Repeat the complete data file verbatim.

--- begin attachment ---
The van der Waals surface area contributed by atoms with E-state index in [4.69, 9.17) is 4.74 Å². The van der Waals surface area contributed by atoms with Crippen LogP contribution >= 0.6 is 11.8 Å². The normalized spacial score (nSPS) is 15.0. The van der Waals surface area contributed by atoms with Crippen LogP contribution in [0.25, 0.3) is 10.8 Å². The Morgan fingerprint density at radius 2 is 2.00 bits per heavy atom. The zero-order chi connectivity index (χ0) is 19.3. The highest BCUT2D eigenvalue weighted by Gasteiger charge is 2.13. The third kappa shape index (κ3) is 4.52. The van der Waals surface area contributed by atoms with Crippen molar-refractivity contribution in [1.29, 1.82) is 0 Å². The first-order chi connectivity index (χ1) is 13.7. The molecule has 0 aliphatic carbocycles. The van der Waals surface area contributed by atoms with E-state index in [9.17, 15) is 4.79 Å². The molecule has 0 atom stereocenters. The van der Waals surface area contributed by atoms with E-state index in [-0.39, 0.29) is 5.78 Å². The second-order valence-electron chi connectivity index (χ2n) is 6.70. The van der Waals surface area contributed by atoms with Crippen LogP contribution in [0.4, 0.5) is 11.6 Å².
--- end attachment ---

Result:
The van der Waals surface area contributed by atoms with E-state index in [4.69, 9.17) is 4.74 Å². The van der Waals surface area contributed by atoms with Crippen LogP contribution >= 0.6 is 11.8 Å². The normalized spacial score (nSPS) is 15.0. The van der Waals surface area contributed by atoms with Crippen LogP contribution in [0.25, 0.3) is 10.8 Å². The Morgan fingerprint density at radius 2 is 2.00 bits per heavy atom. The zero-order chi connectivity index (χ0) is 19.3. The highest BCUT2D eigenvalue weighted by Gasteiger charge is 2.13. The third kappa shape index (κ3) is 4.52. The van der Waals surface area contributed by atoms with Crippen molar-refractivity contribution in [1.29, 1.82) is 0 Å². The first-order chi connectivity index (χ1) is 13.7. The molecule has 0 aliphatic carbocycles. The van der Waals surface area contributed by atoms with E-state index in [9.17, 15) is 4.79 Å². The molecule has 0 atom stereocenters. The van der Waals surface area contributed by atoms with E-state index in [-0.39, 0.29) is 5.78 Å². The second-order valence-electron chi connectivity index (χ2n) is 6.70. The van der Waals surface area contributed by atoms with Crippen LogP contribution in [0.4, 0.5) is 11.6 Å².